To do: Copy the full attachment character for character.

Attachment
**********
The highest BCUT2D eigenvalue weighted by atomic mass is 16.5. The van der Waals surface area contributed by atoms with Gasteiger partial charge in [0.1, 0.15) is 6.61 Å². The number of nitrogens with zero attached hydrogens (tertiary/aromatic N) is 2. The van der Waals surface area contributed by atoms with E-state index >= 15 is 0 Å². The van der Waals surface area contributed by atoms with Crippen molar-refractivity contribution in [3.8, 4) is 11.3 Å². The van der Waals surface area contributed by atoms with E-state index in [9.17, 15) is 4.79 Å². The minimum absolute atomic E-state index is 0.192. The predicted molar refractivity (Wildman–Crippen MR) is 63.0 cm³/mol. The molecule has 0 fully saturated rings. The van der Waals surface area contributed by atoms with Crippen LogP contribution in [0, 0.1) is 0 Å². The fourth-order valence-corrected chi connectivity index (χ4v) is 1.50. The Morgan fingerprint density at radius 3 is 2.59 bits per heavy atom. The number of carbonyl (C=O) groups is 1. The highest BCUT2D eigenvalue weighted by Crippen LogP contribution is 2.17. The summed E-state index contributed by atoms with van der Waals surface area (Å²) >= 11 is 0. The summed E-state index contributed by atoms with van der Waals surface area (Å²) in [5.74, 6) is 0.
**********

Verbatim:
The highest BCUT2D eigenvalue weighted by atomic mass is 16.5. The van der Waals surface area contributed by atoms with Gasteiger partial charge in [0.1, 0.15) is 6.61 Å². The number of nitrogens with zero attached hydrogens (tertiary/aromatic N) is 2. The van der Waals surface area contributed by atoms with E-state index >= 15 is 0 Å². The van der Waals surface area contributed by atoms with Crippen molar-refractivity contribution in [3.8, 4) is 11.3 Å². The van der Waals surface area contributed by atoms with E-state index in [9.17, 15) is 4.79 Å². The minimum absolute atomic E-state index is 0.192. The predicted molar refractivity (Wildman–Crippen MR) is 63.0 cm³/mol. The molecule has 0 fully saturated rings. The van der Waals surface area contributed by atoms with Crippen LogP contribution in [0, 0.1) is 0 Å². The fourth-order valence-corrected chi connectivity index (χ4v) is 1.50. The Morgan fingerprint density at radius 3 is 2.59 bits per heavy atom. The number of carbonyl (C=O) groups is 1. The highest BCUT2D eigenvalue weighted by Crippen LogP contribution is 2.17. The summed E-state index contributed by atoms with van der Waals surface area (Å²) >= 11 is 0. The summed E-state index contributed by atoms with van der Waals surface area (Å²) in [5.74, 6) is 0.